THIS STORY HAS BEEN FORMATTED FOR EASY PRINTING

BC student hurt in lab accident

A chemical reaction that injured a Boston College student caused the evacuation of the Merkert Chemistry Center. A chemical reaction that injured a Boston College student caused the evacuation of the Merkert Chemistry Center. (Jonathan Wiggs/ Globe Staff)
By Ben Wolford and Vivian Yee
Globe Correspondents / June 26, 2011

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A Boston College chemistry student was injured when a beaker exploded during an experiment yesterday morning, cutting her face and forcing the evacuation of Merkert Chemistry Center, officials said.

The chemistry student was working alone in the lab with a small amount of thionyl chloride, a substance commonly used in organic chemistry experiments, when it exploded, according to fire department spokesman Steve MacDonald.

The doctoral student, Hee Yeon Cho, received cuts on her face and minor burns on her hands, he said.

BC spokesman Jack Dunn said Cho, who had recently finished her fourth year in the program, subsequently left the lab to take care of the cuts while fellow graduate students notified BC police. The university then notified the Boston Fire Department.

“This was a minor chemical reaction that caused the beaker she was using to break,’’ Dunn said.

Fire crews and a hazmat team responded at 10:47 a.m. and cleared the scene by 1 p.m., MacDonald said. Throughout the early afternoon, some responders’ vehicles remained at 2609 Beacon St. in Brighton, but people were allowed in and out of the building.

After going through a series of showers in a mobile decontamination unit, Cho was taken to St. Elizabeth’s Medical Center, where she was treated for injuries that do not appear life-threatening, MacDonald said. No one else was injured, Dunn said.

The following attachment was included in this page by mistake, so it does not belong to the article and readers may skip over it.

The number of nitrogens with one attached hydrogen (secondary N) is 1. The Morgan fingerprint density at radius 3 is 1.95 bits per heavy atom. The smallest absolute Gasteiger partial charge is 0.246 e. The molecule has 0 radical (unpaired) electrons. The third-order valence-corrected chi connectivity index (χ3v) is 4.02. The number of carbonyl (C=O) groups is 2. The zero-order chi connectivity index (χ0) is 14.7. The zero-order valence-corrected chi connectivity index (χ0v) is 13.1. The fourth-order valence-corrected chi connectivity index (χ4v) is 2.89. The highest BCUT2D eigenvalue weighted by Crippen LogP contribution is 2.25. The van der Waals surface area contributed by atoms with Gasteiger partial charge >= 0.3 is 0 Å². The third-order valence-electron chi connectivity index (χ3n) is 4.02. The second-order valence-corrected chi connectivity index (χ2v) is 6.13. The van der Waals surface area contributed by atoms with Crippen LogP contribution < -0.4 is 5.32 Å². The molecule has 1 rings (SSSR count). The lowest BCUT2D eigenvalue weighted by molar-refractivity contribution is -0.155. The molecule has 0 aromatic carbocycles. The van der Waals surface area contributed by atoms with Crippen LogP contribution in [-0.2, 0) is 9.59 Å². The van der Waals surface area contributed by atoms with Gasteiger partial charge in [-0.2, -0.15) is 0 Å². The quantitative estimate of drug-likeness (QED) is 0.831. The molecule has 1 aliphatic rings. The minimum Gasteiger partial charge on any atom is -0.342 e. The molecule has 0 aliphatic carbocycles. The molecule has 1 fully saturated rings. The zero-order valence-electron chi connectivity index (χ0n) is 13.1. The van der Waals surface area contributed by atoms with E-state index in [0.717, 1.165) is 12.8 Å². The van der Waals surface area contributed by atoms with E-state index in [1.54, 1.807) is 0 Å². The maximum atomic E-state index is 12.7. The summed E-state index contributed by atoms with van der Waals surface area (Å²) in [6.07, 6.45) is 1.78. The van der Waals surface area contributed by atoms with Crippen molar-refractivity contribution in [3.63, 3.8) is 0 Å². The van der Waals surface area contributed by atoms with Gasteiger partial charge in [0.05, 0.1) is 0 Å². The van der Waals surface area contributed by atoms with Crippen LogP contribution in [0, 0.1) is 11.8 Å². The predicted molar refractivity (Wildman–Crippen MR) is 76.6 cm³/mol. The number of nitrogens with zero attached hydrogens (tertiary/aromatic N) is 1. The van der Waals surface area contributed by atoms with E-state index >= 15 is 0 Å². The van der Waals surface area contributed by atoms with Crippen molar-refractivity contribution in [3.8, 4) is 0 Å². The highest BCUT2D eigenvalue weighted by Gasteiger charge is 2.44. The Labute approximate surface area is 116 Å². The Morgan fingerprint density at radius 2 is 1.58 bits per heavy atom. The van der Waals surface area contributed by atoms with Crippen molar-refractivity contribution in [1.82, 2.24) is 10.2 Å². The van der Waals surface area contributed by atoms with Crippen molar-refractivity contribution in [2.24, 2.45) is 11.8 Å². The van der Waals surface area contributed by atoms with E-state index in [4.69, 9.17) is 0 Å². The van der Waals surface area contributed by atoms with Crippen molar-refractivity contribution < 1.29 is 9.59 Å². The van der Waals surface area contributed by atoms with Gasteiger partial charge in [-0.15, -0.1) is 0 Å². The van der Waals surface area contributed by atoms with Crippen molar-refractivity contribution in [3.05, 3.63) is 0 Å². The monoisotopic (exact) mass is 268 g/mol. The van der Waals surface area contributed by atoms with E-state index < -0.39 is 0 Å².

After the beaker broke, Cho put a paper towel over the cut on her cheek and then drove herself home, said Chris Schuster, 25, a graduate chemistry student at the scene.

Her return home complicated the cleanup effort: Crews also had to decontaminate her car and her apartment in Brighton, MacDonald said.

A chemistry professor came to the lab and determined responders should dilute the thionyl chloride with “large amounts of water,’’ MacDonald said, and BC brought in a cleaning company.

It is still unclear what caused the reaction, he said.

Thionyl chloride reacts strongly with moisture and can be dangerous to humans if vapors are inhaled, said Lawrence Scott, Cho’s professor. The chemical can be used to make mustard gas and nerve toxins.

“Honestly, I think she was probably never expecting this to happen. This seems like a somewhat standard procedure,’’ Schuster said of the experiment.

Schuster said chemistry students at BC are required to take a lab safety training course. While it is uncommon for students to work alone, the department’s guidelines for lab safety do not forbid it, according to a document posted online by the university’s Office of Environmental Health and Safety.

Still, researchers are warned not to work with hazardous or potentially explosive compounds by themselves, said Kai Hong, 26, another chemistry graduate student who was going to the building yesterday.

Ben Wolford can be reached at bwolford@globe.com. Vivian Yee can be reached at vyee@globe.com.